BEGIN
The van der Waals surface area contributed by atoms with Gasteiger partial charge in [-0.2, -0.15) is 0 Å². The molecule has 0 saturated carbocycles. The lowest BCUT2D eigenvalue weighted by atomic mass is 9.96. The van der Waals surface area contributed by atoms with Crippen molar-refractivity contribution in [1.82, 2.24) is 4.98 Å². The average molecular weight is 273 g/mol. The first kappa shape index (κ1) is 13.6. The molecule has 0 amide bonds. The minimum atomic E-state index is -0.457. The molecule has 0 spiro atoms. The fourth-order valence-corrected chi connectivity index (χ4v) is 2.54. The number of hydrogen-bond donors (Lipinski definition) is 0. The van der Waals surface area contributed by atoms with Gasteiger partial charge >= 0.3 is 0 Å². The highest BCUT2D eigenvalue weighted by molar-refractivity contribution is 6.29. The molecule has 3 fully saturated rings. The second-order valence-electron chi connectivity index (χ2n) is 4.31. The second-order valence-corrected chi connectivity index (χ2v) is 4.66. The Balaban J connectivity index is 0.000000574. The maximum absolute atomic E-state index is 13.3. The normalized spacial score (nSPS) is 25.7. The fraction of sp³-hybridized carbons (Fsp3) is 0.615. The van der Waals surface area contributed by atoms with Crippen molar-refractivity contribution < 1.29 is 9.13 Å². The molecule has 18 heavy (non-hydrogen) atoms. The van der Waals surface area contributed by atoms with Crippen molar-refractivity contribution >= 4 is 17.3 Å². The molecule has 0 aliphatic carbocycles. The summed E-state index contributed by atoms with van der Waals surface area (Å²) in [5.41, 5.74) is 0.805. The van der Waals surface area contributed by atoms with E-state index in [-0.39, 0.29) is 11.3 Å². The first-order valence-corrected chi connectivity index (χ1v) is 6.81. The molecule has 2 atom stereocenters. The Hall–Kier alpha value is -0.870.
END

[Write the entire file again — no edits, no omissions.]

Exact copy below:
The van der Waals surface area contributed by atoms with Gasteiger partial charge in [-0.2, -0.15) is 0 Å². The molecule has 0 saturated carbocycles. The lowest BCUT2D eigenvalue weighted by atomic mass is 9.96. The van der Waals surface area contributed by atoms with Crippen molar-refractivity contribution in [1.82, 2.24) is 4.98 Å². The average molecular weight is 273 g/mol. The first kappa shape index (κ1) is 13.6. The molecule has 0 amide bonds. The minimum atomic E-state index is -0.457. The molecule has 0 spiro atoms. The fourth-order valence-corrected chi connectivity index (χ4v) is 2.54. The number of hydrogen-bond donors (Lipinski definition) is 0. The van der Waals surface area contributed by atoms with Gasteiger partial charge >= 0.3 is 0 Å². The highest BCUT2D eigenvalue weighted by molar-refractivity contribution is 6.29. The molecule has 3 fully saturated rings. The second-order valence-electron chi connectivity index (χ2n) is 4.31. The second-order valence-corrected chi connectivity index (χ2v) is 4.66. The Balaban J connectivity index is 0.000000574. The maximum absolute atomic E-state index is 13.3. The normalized spacial score (nSPS) is 25.7. The fraction of sp³-hybridized carbons (Fsp3) is 0.615. The van der Waals surface area contributed by atoms with Crippen molar-refractivity contribution < 1.29 is 9.13 Å². The molecule has 18 heavy (non-hydrogen) atoms. The van der Waals surface area contributed by atoms with Crippen molar-refractivity contribution >= 4 is 17.3 Å². The molecule has 0 aliphatic carbocycles. The summed E-state index contributed by atoms with van der Waals surface area (Å²) in [5.41, 5.74) is 0.805. The van der Waals surface area contributed by atoms with E-state index in [-0.39, 0.29) is 11.3 Å². The first-order valence-corrected chi connectivity index (χ1v) is 6.81. The molecule has 2 atom stereocenters. The Hall–Kier alpha value is -0.870.